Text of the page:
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AALM: Does the association offer any mentorship opportunities?

Krishnan: DAABA has a mentorship program for law students from Southern Methodist University Dedman School of Law, UNT Dallas College of Law, and Texas A&M University School of Law. Law students are matched with DAABA members who are practicing attorneys and the mentors and mentees are encouraged to communicate with each other on a regular basis and are given suggested discussion points. The mentorship program hosts regular happy hours to provide an opportunity for all participants to network with each other and meet other DAABA members.

AALM: Do you partner with any other associations in the local community?

Krishnan: We have relationships with several organizations in the D/ FW area, including the Organization of Chinese Americans DFW Chapter (OCA-DFW), the Greater Dallas Asian American Chamber of Commerce (GDAACC), the DFW Asian-American Citizens Council (DFW-AACC), and the Marco Polo World Foundation. DAABA sponsors OCA-DFW’s annual Lunar New Year banquet and DFW-AACC’s Annual Banquet, and those organizations are reciprocal sponsors of DAABA’s annual Awards Night. DAABA and GDAACC have jointly held a Summer Rooftop Mixer for several years to encourage our members to network with and refer business to each other. Finally, DAABA participates every year in the Dragon boat races in the Marco Polo World Foundation’s Annual DFW Dragon Boat, Kite and Lantern Festival. DAABA’s team, the Legal Lions, even came in second place in 2017! In addition to these organizations, DAABA has collaborated with the Dallas Bar Association and the other sister bar organizations for sister bar social events, community service events, and back to school socials for law students.

AALM: If someone wanted to move into a leadership role, what is your first word of advice?

Krishnan: I would encourage them to become active in the organization if they were not already. We have several different committees that members can join, and members are also offered an opportunity to chair those committees. I’d suggest that in their role on a committee or chairing it, members prove themselves and meet or exceed the board’s expectations for that committee. There is no better way to move into a leadership role and seek sponsors than to prove that you can set a goal and achieve it.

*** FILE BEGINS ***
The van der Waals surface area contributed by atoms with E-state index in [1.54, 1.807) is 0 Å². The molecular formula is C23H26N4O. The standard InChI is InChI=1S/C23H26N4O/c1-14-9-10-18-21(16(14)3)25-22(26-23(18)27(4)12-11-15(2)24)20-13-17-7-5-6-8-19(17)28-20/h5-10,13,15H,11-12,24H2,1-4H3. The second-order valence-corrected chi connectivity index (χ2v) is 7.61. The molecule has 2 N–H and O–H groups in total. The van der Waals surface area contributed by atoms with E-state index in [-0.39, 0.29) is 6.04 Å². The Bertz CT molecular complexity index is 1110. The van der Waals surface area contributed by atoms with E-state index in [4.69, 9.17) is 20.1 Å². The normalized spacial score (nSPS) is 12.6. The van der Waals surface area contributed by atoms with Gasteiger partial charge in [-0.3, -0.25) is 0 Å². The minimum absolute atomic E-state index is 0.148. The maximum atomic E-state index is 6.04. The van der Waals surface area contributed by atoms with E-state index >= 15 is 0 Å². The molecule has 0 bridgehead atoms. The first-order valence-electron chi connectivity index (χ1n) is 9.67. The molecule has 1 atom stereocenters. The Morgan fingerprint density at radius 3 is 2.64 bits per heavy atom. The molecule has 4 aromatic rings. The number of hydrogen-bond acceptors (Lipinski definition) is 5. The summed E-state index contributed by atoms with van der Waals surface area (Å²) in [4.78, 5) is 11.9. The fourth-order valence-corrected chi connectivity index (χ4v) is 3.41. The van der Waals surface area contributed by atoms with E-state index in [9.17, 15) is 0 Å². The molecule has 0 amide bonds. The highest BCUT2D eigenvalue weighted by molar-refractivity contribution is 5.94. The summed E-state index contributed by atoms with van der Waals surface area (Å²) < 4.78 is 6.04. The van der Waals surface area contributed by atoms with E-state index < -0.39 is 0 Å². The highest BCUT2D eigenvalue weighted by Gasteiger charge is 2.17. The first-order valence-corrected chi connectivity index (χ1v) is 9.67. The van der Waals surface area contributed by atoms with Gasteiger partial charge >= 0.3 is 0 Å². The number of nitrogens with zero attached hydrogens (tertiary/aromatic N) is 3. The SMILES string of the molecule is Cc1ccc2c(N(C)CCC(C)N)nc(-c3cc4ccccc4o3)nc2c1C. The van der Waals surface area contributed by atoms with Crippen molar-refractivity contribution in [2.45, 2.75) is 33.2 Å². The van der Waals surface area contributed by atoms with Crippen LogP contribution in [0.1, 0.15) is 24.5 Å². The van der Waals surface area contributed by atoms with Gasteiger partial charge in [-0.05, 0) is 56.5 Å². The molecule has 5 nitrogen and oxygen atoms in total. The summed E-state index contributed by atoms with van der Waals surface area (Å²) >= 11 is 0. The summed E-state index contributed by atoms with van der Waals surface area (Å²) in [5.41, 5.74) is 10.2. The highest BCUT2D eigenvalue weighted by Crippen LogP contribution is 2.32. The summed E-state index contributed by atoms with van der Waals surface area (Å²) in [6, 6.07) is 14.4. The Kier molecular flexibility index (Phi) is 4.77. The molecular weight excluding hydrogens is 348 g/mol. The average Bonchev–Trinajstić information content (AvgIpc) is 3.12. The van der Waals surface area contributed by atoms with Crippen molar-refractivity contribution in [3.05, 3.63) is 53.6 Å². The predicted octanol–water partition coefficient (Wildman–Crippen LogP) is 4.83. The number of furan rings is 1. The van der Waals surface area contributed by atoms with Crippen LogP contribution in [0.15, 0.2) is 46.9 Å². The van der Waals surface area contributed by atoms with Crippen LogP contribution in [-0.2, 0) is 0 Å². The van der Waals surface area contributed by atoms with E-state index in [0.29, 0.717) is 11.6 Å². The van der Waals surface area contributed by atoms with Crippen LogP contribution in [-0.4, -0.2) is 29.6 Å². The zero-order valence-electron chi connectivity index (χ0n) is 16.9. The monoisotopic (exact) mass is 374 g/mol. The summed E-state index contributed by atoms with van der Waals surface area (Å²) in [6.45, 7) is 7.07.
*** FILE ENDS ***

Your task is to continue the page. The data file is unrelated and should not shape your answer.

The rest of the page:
AALM: Are there any changes in the legal community that the association is involved with?

Krishnan: DAABA would like to see increased numbers of Asian and Pacific Americans in all areas of the law, including at law firms, in-house legal departments, and the judiciary. DAABA is trying to increase the number and advancement of APA attorneys within in-house legal departments through its In-House Counsel/ Partners Dinner initiative, and is working toward increased diversity at law firms and more specifically, an increase in the number of APA partners at major law firms through its Prospective Partners Program, as I described previously.

Finally, this year was historic for DAABA as two of our long-standing prominent members were confirmed to the federal bench as Article III judges this year – The Honorable Karen Gren Scholer of the United States District Court for the Northern District of Texas, and The Honorable James C. Ho of the Unites States Court of Appeals for the Fifth Circuit. DAABA wrote letters of support for their nominations and subsequently supported them once they were confirmed. Their significant achievements have shined a spotlight on DAABA and put us on the national stage.